Korea: Bank of Korea stands pat in August
August 31, 2018
At its 31 August monetary policy meeting, the Bank of Korea (BOK) decided to keep the base rate unchanged at 1.50% amid slow job growth, weak inflation and economic risks from abroad. The base rate has remained at 1.50% since the hike in November last year and this latest decision was in line with market analysts’ expectations. However, like at the last meeting in July, the BOK’s Monetary Policy Board (MPB) was not unanimous among its seven members, with Lee Il-houng once again dissenting from his colleagues and voting to raise rates.
The economy performed well in the first half of 2018, maintaining last year’s growth momentum. However, despite this, job creation has been lackluster, with only 5,000 jobs created in July compared to the same month a year earlier, the weakest annual improvement since January 2010. Moreover, inflation has been low in recent months, remaining at 1.5% in July for the third consecutive month, well below the Bank of Korea’s 2.0% target. The Bank also noted at its August monetary policy meeting that inflation is likely to remain in the mid-1% range “for some time”. Core inflation, meanwhile, fell to 1.1% in July. In terms of the external environment, although the BOK specified that global growth was “robust”, it also referred to increase volatility in international financial markets. All in all, the BOK decided to maintain the status quo in August.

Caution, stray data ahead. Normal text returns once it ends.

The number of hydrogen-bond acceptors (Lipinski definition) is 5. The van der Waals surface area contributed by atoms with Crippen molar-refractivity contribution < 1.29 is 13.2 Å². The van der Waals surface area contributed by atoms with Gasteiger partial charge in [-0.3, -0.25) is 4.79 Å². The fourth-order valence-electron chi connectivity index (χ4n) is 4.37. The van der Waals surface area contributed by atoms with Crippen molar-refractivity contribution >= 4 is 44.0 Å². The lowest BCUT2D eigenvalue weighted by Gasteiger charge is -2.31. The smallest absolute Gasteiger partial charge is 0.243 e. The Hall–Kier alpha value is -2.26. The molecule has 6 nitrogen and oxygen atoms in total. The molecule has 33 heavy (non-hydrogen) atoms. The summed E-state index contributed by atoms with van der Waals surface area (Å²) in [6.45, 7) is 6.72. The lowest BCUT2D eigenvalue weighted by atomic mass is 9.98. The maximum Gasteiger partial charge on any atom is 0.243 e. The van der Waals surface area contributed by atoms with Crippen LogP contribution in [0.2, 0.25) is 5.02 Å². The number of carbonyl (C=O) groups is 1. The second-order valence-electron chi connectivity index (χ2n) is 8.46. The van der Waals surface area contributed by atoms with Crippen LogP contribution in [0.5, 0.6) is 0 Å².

In its post-meeting communiqué, the Bank of Korea highlighted that it will conduct monetary policy to ensure the economy continues growing and that inflation is stabilized at around 2.0% in the medium term. Amid high household debt, the BOK also emphasized that it will continue to pay close attention to financial stability, which suggests that any future hikes as part of a monetary policy tightening will be gradual. Moreover, with uncertainty stemming from the monetary policy adjustments abroad and global trade tensions, the Bank said that these factors could have a bearing on its future base rate, suggesting that the current status quo could be prolonged further if uncertainty mounts and takes a toll on economic activity.
The next meeting of the BOK’s Monetary Policy Board is scheduled for 18 October.
Author: Edward Gardner, Economist